“Vero pays Lili, of course, there is that, but who isn’t paid? One way or another. Life: it’s all a barter system.”
Ultimately, the power of Between lies in its ability to identify and create this barter system on the page, so delicately and smartly that readers do not realize that they are reading a treatise on value until the car is in gear and rolling.
What seemed like an innocent conversation between Ligaya and the children, about whether a seal is a predator or prey, is a layered reminder that we all inhabit the food-chain, some of us in more complicated roles than others.
For of course the whale is a predator; that’s easy, Ligaya explains. But the seal is harder to answer, because to the whale the seal is prey, but to the fish, the seal is predator.
Some women are eaten by whales, others eat fish; Ligaya and Vero are shapeshifters, and the questions that Angie Abdou asks in Between are the best kind: the kind that make you want to talk about opposites both being true, about the contradiction of finding power or fragility where one expected to find the other.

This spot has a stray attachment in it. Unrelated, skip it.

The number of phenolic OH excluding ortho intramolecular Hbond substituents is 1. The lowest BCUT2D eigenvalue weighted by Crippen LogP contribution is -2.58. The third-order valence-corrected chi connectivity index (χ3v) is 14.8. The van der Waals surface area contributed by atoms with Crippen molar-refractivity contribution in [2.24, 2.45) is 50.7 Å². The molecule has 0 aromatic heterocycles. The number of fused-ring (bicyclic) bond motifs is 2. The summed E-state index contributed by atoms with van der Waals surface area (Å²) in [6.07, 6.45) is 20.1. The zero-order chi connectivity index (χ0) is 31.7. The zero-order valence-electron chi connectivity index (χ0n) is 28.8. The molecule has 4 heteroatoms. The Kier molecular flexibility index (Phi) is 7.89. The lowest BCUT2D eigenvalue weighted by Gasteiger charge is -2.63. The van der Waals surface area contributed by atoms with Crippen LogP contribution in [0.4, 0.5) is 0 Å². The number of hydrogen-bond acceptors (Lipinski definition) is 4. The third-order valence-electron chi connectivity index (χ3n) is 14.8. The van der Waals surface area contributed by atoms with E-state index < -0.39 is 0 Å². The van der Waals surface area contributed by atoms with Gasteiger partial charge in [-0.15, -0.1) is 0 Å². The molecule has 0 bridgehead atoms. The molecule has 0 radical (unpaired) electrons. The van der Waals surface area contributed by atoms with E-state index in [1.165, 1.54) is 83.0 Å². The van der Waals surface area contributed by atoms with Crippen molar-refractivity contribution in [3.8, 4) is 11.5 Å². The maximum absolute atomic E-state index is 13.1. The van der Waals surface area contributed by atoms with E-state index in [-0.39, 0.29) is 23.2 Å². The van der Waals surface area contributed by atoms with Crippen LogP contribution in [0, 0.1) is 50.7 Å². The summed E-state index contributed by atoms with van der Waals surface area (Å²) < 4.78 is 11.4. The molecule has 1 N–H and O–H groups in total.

Charlotte Gray’s readers also count on her ability to find one story where another was expected. She makes history come off the page whether writing about women exploring the Klondike or a pair of literary sisters; she values the stories less commonly told in history.
This is true, too, in The Massey Murder; rather than adopt the comfortable perspective of a wealthy and privileged man in late nineteenth-century Toronto, she presents the perspective of his maid, who was accused of murdering her employer.
“In the bourgeois world of 1915, the Carrie Davieses barely merited a glance, let alone a footnote in history. Women like her formed the silent army that kept households humming, and yet remained almost invisible to many of its employers. Carrie’s life was particularly exhausting because she was Bert and Rhoda Massey’s only servant. They couldn’t afford the army of cooks, butlers, parlour maids, and lady’s maids that kept up the houses of richer Masseys. Carrie had to do everything, during days that began at six in the morning and might not finish until well after 9 p.m.”